November 2003


First, While the U.S. Senate mulls over how to deal with the contentious FAA reauthorization bill now in its lap, a House panel is ready to look at a way to avoid all this brouhaha over privatization in the future: take Air Traffic Control away from the FAA, and give it to the Department of Defense. Rep. John Mica (R-FL), Chairman of the House Aviation Subcommittee, is hosting a hearing  Thursday November 6th, to explore the proposal. John Carr, President of the National Air Traffic Controllers Association, called the whole idea “silly” and declined to waste his time testifying at Mica’s meeting. “We would rather not meddle with the chairman’s misguided military musings,” Carr said in a news release last Monday.

Secondly, The FAA reauthorization bill is expected to come up for a vote on the Senate floor sometime this week. For the most part Republicans are supporting the bill, while Democrats oppose it. Republicans outnumber Democrats in the Senate by three votes. Senators opposed to the bill have been working to stall the showdown, and Senator Frank Lautenberg (D-N.J.), a vocal opponent of ATC privatization, has threatened a filibuster to delay the vote even further. According to The Hill, an insider newspaper in Washington, Lautenberg plans to read aloud from transcripts of air traffic controllers landing planes in the wake of the terror attacks of 9/11/01, as well as reports of near misses and crashes in countries where towers are privatized.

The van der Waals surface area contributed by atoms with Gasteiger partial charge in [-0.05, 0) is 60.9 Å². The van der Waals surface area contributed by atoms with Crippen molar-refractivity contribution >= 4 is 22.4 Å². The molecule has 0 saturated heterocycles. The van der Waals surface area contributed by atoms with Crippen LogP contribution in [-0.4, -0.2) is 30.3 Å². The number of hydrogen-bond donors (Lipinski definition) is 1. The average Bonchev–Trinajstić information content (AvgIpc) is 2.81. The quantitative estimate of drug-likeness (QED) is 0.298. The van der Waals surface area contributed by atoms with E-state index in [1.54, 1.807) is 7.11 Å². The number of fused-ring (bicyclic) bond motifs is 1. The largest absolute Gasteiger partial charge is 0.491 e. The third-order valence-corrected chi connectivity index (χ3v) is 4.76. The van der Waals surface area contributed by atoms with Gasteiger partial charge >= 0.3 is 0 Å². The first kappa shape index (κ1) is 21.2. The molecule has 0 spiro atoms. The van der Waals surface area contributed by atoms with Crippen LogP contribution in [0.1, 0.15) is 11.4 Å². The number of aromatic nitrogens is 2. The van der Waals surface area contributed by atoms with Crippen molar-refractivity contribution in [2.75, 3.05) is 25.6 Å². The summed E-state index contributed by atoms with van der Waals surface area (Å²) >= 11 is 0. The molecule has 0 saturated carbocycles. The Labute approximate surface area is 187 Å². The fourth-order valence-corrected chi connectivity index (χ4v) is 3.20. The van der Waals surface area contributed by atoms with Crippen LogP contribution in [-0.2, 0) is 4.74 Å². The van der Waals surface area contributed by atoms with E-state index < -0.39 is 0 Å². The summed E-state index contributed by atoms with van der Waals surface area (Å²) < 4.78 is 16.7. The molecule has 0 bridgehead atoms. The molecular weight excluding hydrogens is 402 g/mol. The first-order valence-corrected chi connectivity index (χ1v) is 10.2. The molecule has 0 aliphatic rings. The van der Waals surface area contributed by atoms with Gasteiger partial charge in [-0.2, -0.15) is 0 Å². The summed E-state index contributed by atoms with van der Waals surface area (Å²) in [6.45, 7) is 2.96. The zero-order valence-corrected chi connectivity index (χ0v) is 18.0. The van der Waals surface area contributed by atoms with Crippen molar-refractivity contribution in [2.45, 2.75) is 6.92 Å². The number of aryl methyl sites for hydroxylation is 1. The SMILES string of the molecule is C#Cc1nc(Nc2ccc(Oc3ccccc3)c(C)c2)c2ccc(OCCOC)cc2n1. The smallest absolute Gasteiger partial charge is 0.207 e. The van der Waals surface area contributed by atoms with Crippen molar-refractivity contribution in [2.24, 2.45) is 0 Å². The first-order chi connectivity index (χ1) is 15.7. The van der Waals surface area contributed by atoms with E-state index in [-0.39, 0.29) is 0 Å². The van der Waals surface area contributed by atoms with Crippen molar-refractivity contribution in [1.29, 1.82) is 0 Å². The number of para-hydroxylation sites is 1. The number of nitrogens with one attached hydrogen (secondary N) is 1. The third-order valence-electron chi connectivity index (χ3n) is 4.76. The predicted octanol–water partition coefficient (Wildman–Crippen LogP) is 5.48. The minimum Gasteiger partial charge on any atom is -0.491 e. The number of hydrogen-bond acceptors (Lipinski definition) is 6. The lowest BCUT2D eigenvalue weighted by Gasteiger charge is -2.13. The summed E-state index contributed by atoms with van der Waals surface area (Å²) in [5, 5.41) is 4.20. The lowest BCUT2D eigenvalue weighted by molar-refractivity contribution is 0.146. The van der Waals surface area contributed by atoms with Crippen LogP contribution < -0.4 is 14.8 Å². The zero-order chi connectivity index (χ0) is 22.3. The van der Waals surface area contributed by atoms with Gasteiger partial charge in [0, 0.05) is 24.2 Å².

Thirdly, Not all aviation lobbyists are in alignment with NATCA’s staunch opposition to the FAA bill now in the Senate. NBAA President Shelley Longmuir praised the House for passing the act, and called on the Senate to quickly get it approved. “This legislation provides for a strategic investment in an industry that feeds our national, regional, and local economic engines,” Longmuir said in a news release last Friday. “Passage of this bill will inject nearly $60 billion of critical and timely investment in the nation’s aviation system.” The General Aviation Manufacturers Association (GAMA) also applauded the House vote. “This is a very important and much needed bill. We are glad to see it finally moving forward and we hope the Senate will quickly pass it, “said GAMA President Ed Bolen.

Fourthly, Here’s an update Concerning Missouri Legislation. The Missouri State Senate is not in Session. The Senate will convene the Second Regular Session of the 92ND General Assembly on Wednesday, January 7, 2004.

The Missouri House of Representatives is not doing much either. Nothing more to report at this time concerning Missouri Legislation.

Now, In Conclusion, Remember, we as USPA, MPA, EAA, AOPA, or any other State Pilot Association you may be a member of, we all have a powerful voice, be it here in Missouri, or whatever State you represent. Because, all groups carry a strong voice to Washington, D.C.

So Let’s not forget to exercise our privileges, and continue to make a “Difference for General Aviation.”

Until Next Time!

Larry G. Harmon
Legislation Chairman
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